For those of us who enjoy a bit of vegetal strange, the genus Dioscorea really ticks the boxes in both its habits and appearance. Dioscorea elephantipes, (syn. Testudinaria elephantipes) is variously known as the Elephant's Foot, the Elephant Yam, Hottentot Bread etc both because of its distinctive tortoise-like corky, fissured caudex and the fact that a starchy heart dwells beneath them, supposedly consumed by Bushmen in times of hardship. The caudex or lump stores water and carbs on behalf of the plant and allows it to survive the extreme conditions that occur in its natural habitat, namely the Clanwilliam district of the Western Cape, extending over into the Eastern Cape; not an area renowned for environmental largesse. In situ it experiences torrential thunderstorms, baking daytime temps and frosty winters, no place for a delicate flower of any description and I can testify that elephantipes is one tough nut, even in the hands of a dufus like myself.
Like many desert plants they have a dormancy period when visible growth ceases with the intent of riding out the worst of whatever conditions it experiences. In the case of elephantipes, that would be a waterless and 40˚C summer, a reversal of the dormancy many other succulents or xerophytes exhibit and it can be a bit of a shock when the rather frilly and extensive vine sprouting from a growth point near the top of the caudex declines, shrivels and drops dead at what seems like the peak season for other fatties. Do not be alarmed; this simply means that your yam is happy and everything is going well. Down here in its native hemisphere my vine starts to turn yellow, lose its leaves and go into dormancy at the end of November, the start of the hottest weather. When it was sent down to me a few years back from the (subtropical) north of New Zealand, it sulked for a year, missing an entire growing season; this is apparently normal for a plant shifted to a new climatic situation, so if it happens to you, just put the dormant caudex in half shade, water it very lightly now and then and be patient. One day you'll come out and find a glossy brown vine bud poking out of the corky grey canyons and this will branch in no time to the kind of structure in the first photo. Not achieving dormancy is said to reduce the plant's otherwise considerable lifespan, which may be as much as a century.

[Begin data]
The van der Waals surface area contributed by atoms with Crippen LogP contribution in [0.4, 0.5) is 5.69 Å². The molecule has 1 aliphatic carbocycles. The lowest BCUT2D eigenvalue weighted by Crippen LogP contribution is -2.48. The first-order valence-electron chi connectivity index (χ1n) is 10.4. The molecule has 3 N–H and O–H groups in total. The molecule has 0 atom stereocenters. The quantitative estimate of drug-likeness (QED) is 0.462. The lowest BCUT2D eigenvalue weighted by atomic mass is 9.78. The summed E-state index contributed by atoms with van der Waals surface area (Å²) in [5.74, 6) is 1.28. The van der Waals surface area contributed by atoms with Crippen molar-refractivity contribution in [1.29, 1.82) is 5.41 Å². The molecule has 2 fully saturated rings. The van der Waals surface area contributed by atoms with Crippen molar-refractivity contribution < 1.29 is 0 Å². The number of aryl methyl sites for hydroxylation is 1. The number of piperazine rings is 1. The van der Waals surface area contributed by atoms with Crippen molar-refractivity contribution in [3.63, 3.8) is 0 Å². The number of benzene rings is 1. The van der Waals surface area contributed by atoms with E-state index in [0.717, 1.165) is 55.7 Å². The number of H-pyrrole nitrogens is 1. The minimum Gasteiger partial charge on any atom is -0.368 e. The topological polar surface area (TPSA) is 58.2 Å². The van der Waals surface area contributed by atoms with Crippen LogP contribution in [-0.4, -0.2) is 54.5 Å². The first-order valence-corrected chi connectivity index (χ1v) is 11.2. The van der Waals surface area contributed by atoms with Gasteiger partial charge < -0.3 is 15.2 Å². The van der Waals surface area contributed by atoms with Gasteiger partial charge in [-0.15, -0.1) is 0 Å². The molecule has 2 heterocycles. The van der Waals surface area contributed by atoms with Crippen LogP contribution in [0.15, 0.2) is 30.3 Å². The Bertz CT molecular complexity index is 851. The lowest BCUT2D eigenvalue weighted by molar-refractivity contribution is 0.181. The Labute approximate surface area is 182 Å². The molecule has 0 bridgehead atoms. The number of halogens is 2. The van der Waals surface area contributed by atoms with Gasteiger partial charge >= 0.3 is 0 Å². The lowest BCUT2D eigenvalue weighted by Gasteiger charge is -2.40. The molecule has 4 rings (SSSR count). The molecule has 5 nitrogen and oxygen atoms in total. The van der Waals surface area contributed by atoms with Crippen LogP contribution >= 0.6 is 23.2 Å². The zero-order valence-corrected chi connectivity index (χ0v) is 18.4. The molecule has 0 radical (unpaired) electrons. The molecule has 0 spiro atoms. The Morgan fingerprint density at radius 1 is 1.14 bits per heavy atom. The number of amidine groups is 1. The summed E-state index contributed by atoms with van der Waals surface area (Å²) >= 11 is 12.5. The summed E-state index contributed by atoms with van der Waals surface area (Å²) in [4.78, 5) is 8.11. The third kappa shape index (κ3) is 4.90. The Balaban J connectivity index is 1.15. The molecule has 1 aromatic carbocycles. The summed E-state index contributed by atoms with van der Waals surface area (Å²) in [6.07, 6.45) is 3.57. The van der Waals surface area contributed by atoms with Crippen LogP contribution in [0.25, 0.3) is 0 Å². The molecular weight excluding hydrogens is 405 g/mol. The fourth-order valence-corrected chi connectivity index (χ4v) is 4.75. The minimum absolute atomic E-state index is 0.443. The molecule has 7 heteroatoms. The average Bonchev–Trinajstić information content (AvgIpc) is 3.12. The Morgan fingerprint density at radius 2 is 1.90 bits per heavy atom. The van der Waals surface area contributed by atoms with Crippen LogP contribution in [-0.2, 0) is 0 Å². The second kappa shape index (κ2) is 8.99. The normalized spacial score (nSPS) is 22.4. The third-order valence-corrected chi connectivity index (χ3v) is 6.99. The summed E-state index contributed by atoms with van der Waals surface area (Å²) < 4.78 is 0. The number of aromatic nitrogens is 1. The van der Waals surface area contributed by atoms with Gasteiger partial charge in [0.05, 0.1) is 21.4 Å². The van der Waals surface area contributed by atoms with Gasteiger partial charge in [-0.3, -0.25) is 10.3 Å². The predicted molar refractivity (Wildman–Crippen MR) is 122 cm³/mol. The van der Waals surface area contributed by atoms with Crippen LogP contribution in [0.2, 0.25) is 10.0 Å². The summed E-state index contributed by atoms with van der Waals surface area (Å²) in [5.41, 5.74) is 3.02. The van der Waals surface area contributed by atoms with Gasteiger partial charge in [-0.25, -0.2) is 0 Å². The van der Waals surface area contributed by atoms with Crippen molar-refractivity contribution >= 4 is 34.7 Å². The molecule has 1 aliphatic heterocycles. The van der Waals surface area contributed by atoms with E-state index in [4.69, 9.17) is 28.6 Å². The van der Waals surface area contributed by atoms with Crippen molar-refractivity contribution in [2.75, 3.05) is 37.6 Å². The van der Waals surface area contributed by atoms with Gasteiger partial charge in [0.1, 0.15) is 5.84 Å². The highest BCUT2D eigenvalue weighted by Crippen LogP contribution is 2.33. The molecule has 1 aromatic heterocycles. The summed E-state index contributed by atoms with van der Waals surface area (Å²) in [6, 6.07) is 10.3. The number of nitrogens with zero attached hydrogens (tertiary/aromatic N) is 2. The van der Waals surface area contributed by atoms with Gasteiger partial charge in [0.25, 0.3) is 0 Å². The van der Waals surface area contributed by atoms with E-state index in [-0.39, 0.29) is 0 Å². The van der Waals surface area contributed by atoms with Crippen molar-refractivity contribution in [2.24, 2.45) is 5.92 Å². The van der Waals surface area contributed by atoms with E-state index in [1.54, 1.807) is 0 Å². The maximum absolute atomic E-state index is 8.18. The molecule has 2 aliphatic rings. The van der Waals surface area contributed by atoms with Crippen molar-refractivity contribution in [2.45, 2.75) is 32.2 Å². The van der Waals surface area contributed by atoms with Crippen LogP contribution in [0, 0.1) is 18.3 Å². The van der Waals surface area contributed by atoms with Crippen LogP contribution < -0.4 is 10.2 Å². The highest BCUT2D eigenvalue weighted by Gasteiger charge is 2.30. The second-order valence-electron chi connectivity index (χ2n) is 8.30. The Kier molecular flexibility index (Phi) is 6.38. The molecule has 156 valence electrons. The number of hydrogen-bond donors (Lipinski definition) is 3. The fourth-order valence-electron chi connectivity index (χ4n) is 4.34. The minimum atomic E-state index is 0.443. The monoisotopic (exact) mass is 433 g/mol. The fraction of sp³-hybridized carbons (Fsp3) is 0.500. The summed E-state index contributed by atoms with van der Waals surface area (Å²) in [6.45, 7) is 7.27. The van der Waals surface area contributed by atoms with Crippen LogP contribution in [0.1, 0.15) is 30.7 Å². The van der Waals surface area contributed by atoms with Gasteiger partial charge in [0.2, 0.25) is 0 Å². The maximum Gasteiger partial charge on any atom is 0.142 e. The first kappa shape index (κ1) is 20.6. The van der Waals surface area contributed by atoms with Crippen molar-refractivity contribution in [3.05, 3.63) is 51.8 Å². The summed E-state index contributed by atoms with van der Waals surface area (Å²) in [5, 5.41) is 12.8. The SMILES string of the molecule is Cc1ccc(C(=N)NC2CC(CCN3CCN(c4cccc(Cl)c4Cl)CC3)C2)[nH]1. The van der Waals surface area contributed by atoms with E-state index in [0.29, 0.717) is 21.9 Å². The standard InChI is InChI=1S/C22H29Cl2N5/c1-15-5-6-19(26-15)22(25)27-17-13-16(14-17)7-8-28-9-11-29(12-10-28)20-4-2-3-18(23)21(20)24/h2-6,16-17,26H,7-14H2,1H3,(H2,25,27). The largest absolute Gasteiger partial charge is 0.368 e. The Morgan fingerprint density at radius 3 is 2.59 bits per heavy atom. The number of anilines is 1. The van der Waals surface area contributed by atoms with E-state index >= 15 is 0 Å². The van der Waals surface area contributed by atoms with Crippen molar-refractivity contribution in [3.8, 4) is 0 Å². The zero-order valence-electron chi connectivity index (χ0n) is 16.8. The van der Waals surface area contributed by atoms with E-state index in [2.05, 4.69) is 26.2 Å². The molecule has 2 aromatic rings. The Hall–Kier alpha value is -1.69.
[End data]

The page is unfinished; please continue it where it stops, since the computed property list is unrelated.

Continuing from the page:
The caudex doesn't enjoy being cooked in full, hot sunlight so ensure it's either shaded by its vine or adjacent plants. Bury it by at least a third in its potting mix so that the roots, which emerge quite laterally from the base of the plant, can engage the soil properly. I personally mound a bit of pumice around and beneath all caudex just to be on the safe side since I tend to overwater. They do best in the ground where they can access moisture and expand to their starchy little heart's content, in time becoming enormous, up to a (slightly apocryphal, IMO) metre high. The flowers are small, fluffy looking, greenish-yellow and produced in winter and you'll need both male and female plants to produce seed. Large potted Dioscorea become too heavy to lift so keep that in mind if you need to shift yours; we seldom dip below 0˚C, so mine stays outdoors all year round and seems perfectly happy.
I highly recommend elephantipes as an enduringly appealing and easycare succulent that rewards the grower amply for the scant attention it requires. There are other, equally spectacular members of the Dioscorea family in cultivation and they are also worth a look if a nice fat caudex is your thing.
I went outside today and discovered that mine had met with an 'accident' (side-eye in a certain direction) and had its vine snapped off at the base =( I hope it puts out another before the next dormant period. Doh. And I should add that I welcome comments on all the flora posts (love to hear other people's experiences) and in fact will just go off now and open comments on previous ones.